Lord Dzambhala In The Embrace Of His Wife (Brocadeless)

Lord Dzambhala In The Embrace Of His Wife (Brocadeless)

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In Tibetan Buddhism, Lord Dzambhala belongs to the jewel family of Ratnasambhava. He is the equivalent of the Hindu presiding deity over the cosmic treasury, the great Kubera. His name translates to the ‘honourable (‘la’) accumulation (‘dzam’) of wealth (‘bha’)’. Many Buddhists turn to Him in order to be blessed with prosperity and plenitude. The thangka of Dzambhala that you see on this page depicts Him in togetherness with His wife, as is the norm with the iconography of the yakshas (Buddhist guardian deities).

Note the almost identical complexions of their bodies but for a shade here, a tint there. She becomes almost fluid within the limits of His grasp as He draws Her close and fuses into Her Himself. To the onlooker, their mouths are seemingly inching closer to each other. Each line on their faces, with the crowns of gold and five spires on their respective heads, has been painted with great care and attention to detail. The hands of the Devi are raised in ecstasy, in one of which She holds the stem of a fresh blue lotus. A sea of dishevelled green and scarlet sashes floats about them. As a piece of home or office decor, such a thangka would make a powerful aesthetic statement.

An interesting feature of this thangka is the colour palette. There is peach in Dzambhala’s halo, pale pastels in the petals of the lotus beneath them, and muted metallics in the surrounding aureole. These understated colours are juxtaposed with the deep, solid black of the backdrop and the glimmering jewel-tones of cloud and vine.

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Item Code: ZE40
Tibetan Thangka Painting
15.5 inch x 20 inch
Jambhala is the Buddhist form of the Hindu god of wealth, Kubera. He is called Jambhala from the jambhara (lemon), which he carries in his right hand. In his left arm he holds a mongoose that vomits jewels. These jewels are being deposited in a blooming lotus flower in the waters below.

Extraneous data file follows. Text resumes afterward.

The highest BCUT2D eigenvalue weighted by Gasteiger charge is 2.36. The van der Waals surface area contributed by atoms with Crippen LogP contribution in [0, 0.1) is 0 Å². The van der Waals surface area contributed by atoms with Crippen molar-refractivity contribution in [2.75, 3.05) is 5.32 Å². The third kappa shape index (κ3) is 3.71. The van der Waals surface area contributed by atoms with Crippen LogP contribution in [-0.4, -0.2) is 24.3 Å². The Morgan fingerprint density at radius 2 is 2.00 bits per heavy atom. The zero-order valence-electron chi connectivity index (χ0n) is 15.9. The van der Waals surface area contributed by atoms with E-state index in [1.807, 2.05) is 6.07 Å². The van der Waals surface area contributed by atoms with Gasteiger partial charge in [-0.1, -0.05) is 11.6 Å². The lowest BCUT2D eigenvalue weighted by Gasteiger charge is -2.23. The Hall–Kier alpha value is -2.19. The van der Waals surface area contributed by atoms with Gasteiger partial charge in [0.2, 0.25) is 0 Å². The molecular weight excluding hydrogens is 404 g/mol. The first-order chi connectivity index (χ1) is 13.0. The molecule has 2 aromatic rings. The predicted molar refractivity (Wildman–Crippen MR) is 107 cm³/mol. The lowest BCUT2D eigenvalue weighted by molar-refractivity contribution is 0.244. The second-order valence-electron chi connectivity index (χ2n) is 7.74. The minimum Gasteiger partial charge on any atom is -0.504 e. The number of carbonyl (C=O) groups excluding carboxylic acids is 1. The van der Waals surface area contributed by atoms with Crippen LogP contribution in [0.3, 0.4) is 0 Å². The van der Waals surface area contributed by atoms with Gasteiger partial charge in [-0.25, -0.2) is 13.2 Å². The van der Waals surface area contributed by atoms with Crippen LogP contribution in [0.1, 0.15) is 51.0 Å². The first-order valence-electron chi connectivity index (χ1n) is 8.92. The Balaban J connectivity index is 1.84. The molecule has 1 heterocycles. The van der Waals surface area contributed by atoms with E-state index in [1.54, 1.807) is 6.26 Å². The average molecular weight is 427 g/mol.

Jambhala is shown here in intimate union with his consort. The depiction of sexual imagery has immense significance in Buddhist art. Male and female elements are nothing but symbols of the countless pairs of opposites (e.g. love and hate; good and evil etc.) which one experiences in mundane existence. Sexual imagery can also be understood as a metaphor for enlightenment, with its qualities of satisfaction, bliss, unity and completion.

He is shown corpulent and covered with jewels. His right foot is pendant and supported by a lotus flower on which is a conch shell.

A Thangka is a painted banner which is hung in a monastery or a family altar and carried by lamas in ceremonial processions. In Tibetan the word 'than' means flat and the suffix 'ka' stands for painting. The Thangka is thus a kind of painting done on flat surface but which can be rolled up when not required for display.

Thangkas with a black background like this one form a special category of contemplative paintings. They are a highly mystical and esoteric type, usually reserved for advanced practise. Black is the color of hate, transmuted by the alchemy of wisdom into the ultimate-reality-perfection wisdom. The dark connotes death, which enlightenment converts into the Body of Truth. It is used for terrific ritual actions, the radical conquest of evil in all its forms-conquest not by annihilating, but by turning even evil into good. Thus, in the black paintings (Tib. Nagtang) the black ground casts forth deities in luminous visions of translucent color.


This description by Nitin Kumar, Executive Editor, Exotic India.


Beer, Robert. The Encyclopedia of Tibetan Symbols and Motifs. Boston: Shambhala Publications, 1999.

Getty, Alice. The Gods of Northern Buddhism. New Delhi: Munshiram Manoharlal, 1978.

Lipton, Barbara, and Ragnubs, Nima Dorjee. Treasures of Tibetan Art: Collection of the Jacques Marchais Museum of Tibetan Art. New York: Oxford University Press, 1996.

Pal, Pratapaditya. Art of Tibet. Los Angeles: The Los Angeles County Museum of Art, 1990.

Rhie, Marylin M. & Thurman, Robert A.F. Wisdom and Compassion: The Sacred Art of Tibet. London: Thames and Hudson, 1996.

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